Coming to Estonia: shortage of unskilled workers

Toateenija Signe Püümann Radisson SAS hotellis.

PHOTO: Mihkel Maripuu / Postimees

So far, the talk in Estonia has mainly centred on lack of specialists, and the need to import them; now, the situation with cheap labour force is getting increasingly critical. In the field of tourism, peak months have become so painful that the entrepreneurs think it’s high time to consider import of unskilled foreigners. The option has been addressed at Ministry of Economic Affairs and Communications (MEAC).

«Today, we are talking about qualified professionals; but we need to start to think where to get unskilled labourers. That, actually, is lion’s share of the need,» admitted MEAC vice chancellor Ahti Kuningas.

According to Mr Kuningas, the professions experiencing acutest lack of employees are indeed these that require high qualification and special skills; even so, the largest need in volume is for helpers, janitors, shop assistants, builders. Of these, the largest numbers will retire in near future, creating a vacuum.

Forecasts say that starting 2016, more people will be leaving the labour market in Estonia than new ones added; right now, the end of the trend is nowhere in sight.

Average wages

An option would be simplify bringing workers from outside the European Union. While, currently, unskilled workers from third countries may be brought to Estonia at average wages of the field, for half a year, Mr Kuningas says it should be analysed if in two years it could be allowed to bring people, for a determined season, at under-average wages.

«Thankfully, we have managed to make amendments to laws quite fast; even so, this would require deeper analysis. We do have the overall numbers; but the specific sectors, the conditions, and the possible impact on society – this needs to be considered calmly and unhurriedly,» said Mr Kuningas.

The cheap labour problem is getting especially sharp in tourism. Numbers of tourists visiting Estonia keep increasing yearly; meanwhile, the numbers of those willing to serve them are in decline. If at all, a servant’s job would rather be considered abroad.

According to Verni Loodmaa, CEO of Estonian Hotel and Restaurant Association, the tourism sector has been facing labour shortage for years, but the problem is intensifying. He said we have come to a point where workers need to be brought in from abroad. An option would be to use the EU labour market.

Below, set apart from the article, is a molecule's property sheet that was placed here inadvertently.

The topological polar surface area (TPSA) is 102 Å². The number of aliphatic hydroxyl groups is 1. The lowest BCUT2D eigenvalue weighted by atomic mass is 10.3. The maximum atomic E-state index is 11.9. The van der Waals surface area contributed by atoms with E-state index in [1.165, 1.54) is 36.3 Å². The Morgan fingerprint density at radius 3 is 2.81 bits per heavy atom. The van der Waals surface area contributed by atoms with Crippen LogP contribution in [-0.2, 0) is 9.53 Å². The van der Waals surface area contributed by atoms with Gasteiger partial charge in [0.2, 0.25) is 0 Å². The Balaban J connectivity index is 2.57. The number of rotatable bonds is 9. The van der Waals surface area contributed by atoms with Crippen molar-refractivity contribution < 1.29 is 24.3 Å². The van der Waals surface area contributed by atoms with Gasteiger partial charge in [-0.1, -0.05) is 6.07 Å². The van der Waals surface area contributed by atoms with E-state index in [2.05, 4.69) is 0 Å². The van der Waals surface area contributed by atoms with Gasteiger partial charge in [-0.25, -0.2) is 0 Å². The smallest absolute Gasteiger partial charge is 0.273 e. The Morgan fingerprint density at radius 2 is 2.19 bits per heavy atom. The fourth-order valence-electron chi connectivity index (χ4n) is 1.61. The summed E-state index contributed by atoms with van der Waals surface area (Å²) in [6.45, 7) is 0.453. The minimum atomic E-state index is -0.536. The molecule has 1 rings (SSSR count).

Jobs for Spain’s youth

He noted the embassy of Spain has addressed Estonia’s major hotels, asking if their youth could come here for seasonal jobs.

In high season i.e. summer, EU labour would not cover the need for cooks, dishwashers, room cleaners, and waitresses, said Mr Loodmaa.

«No escaping bringing workers from third countries. At the same time, we need to see that the people would come from a similar cultural space and that the language problems would be minimal,» said Mr Loodmaa, adding that historically we have been preconditioned for bringing in workers from Ukraine, Belarus and Russia.

When it comes to MEAC idea of bringing in seasonal workers, Mr Loodmaa is sceptical.

According to Allan Ronimois, Estonian head for cleaning company SOL with nearly 1,700 employees, they are currently able to find workers, changing salaries and raising process for services; even so, he understands the concerns of companies offering cheaper products or services.

«I understand the hotels and the enterprises, because if the lower wages would rise, competitiveness would go down,» admitted Mr Ronimois. Still, he thinks the vacancies can be filled without bringing in foreigners. «The wage level will simply rise to the level where people are willing to work. The market will settle it, actually,» said he. «Here [in Estonia], very many go to work abroad because of the salary. In that sense, it is good if the lower salaries rise so these people can make a decent living. Perhaps, then, more people will stay in Estonia.»

Comment

Juhan Parts, minister of economic affairs and communications

Economy ministry has pursued the policy that it is prudent to export work, not import labour force.

In our opinion, it is prudent for Estonian companies to expand and grow outside of Estonia, while leaving their headquarters, profits withdrawn, and – hopefully – the better paid jobs in Estonia.

Tourism sector would be the one where we could discuss bringing in workers; but I would not put it into the scale of conservative vs liberal immigration policy. This we will discuss when faced with the situation of needing temporary labour during a certain period.

It is difficult to assess when that will happen, Estonia being part of the EU labour market. If you go and look, who are building the Narva power stations, there are very many people who are not actually residents of Estonia.

We will be communicating with entrepreneurs and should such a strategic question arise, and we see that there is no solution on the domestic labour market and by free workers movement within the EU, we will have to see what else we can do. We need to understand that labour force market is also a market. This market may start functioning with a certain time delay. There’s still room on the internal EU market.

Talking about immigration, in a very simplified manner, let’s imagine that immigration risk arises if we bring in the so-called cheap labour force, these people will remain here, we will have longer generations and issues of integration; but, in reality, we already have quite a lot of labour force that came in 30–40 years ago.

Furthermore, there has not been a single year when Estonia has used up the allowed labour force immigration quota. 

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